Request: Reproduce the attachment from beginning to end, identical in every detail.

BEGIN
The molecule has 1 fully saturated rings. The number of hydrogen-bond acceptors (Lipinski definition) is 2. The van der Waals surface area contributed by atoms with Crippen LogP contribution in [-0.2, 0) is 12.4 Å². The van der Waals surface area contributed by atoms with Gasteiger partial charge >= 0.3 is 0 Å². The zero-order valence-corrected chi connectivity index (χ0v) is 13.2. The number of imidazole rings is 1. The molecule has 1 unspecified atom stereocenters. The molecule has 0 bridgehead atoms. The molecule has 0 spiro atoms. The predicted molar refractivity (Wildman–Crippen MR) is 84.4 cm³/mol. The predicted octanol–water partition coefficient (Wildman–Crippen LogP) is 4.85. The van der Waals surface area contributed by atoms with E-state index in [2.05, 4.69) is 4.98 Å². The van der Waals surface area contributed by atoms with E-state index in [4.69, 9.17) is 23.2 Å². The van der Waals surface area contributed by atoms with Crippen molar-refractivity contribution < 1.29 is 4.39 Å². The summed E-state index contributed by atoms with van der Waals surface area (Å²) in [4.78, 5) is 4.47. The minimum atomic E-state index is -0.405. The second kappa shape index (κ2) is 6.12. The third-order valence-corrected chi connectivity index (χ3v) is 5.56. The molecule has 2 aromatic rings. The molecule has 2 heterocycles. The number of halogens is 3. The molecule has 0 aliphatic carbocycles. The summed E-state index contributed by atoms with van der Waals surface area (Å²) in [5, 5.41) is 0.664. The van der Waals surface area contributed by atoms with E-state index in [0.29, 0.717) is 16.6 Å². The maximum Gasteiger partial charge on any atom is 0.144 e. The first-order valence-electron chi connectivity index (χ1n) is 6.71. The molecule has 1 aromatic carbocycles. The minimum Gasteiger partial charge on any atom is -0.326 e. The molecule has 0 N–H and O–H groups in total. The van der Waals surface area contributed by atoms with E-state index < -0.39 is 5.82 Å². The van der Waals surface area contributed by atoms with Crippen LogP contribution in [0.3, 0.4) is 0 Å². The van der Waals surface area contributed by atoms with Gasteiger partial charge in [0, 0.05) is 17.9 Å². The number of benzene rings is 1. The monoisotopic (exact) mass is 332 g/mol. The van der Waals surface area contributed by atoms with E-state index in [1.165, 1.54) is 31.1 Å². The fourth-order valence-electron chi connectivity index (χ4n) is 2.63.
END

The molecule has 1 fully saturated rings. The number of hydrogen-bond acceptors (Lipinski definition) is 2. The van der Waals surface area contributed by atoms with Crippen LogP contribution in [-0.2, 0) is 12.4 Å². The van der Waals surface area contributed by atoms with Gasteiger partial charge >= 0.3 is 0 Å². The zero-order valence-corrected chi connectivity index (χ0v) is 13.2. The number of imidazole rings is 1. The molecule has 1 unspecified atom stereocenters. The molecule has 0 bridgehead atoms. The molecule has 0 spiro atoms. The predicted molar refractivity (Wildman–Crippen MR) is 84.4 cm³/mol. The predicted octanol–water partition coefficient (Wildman–Crippen LogP) is 4.85. The van der Waals surface area contributed by atoms with E-state index in [2.05, 4.69) is 4.98 Å². The van der Waals surface area contributed by atoms with E-state index in [4.69, 9.17) is 23.2 Å². The van der Waals surface area contributed by atoms with Crippen molar-refractivity contribution < 1.29 is 4.39 Å². The summed E-state index contributed by atoms with van der Waals surface area (Å²) in [4.78, 5) is 4.47. The minimum atomic E-state index is -0.405. The second kappa shape index (κ2) is 6.12. The third-order valence-corrected chi connectivity index (χ3v) is 5.56. The molecule has 2 aromatic rings. The molecule has 2 heterocycles. The number of halogens is 3. The molecule has 0 aliphatic carbocycles. The summed E-state index contributed by atoms with van der Waals surface area (Å²) in [5, 5.41) is 0.664. The van der Waals surface area contributed by atoms with E-state index in [0.29, 0.717) is 16.6 Å². The maximum Gasteiger partial charge on any atom is 0.144 e. The first-order valence-electron chi connectivity index (χ1n) is 6.71. The molecule has 1 aromatic carbocycles. The minimum Gasteiger partial charge on any atom is -0.326 e. The molecule has 0 N–H and O–H groups in total. The van der Waals surface area contributed by atoms with E-state index < -0.39 is 5.82 Å². The van der Waals surface area contributed by atoms with Crippen LogP contribution in [0.3, 0.4) is 0 Å². The van der Waals surface area contributed by atoms with Gasteiger partial charge in [0, 0.05) is 17.9 Å². The number of benzene rings is 1. The monoisotopic (exact) mass is 332 g/mol. The van der Waals surface area contributed by atoms with E-state index in [1.165, 1.54) is 31.1 Å². The fourth-order valence-electron chi connectivity index (χ4n) is 2.63.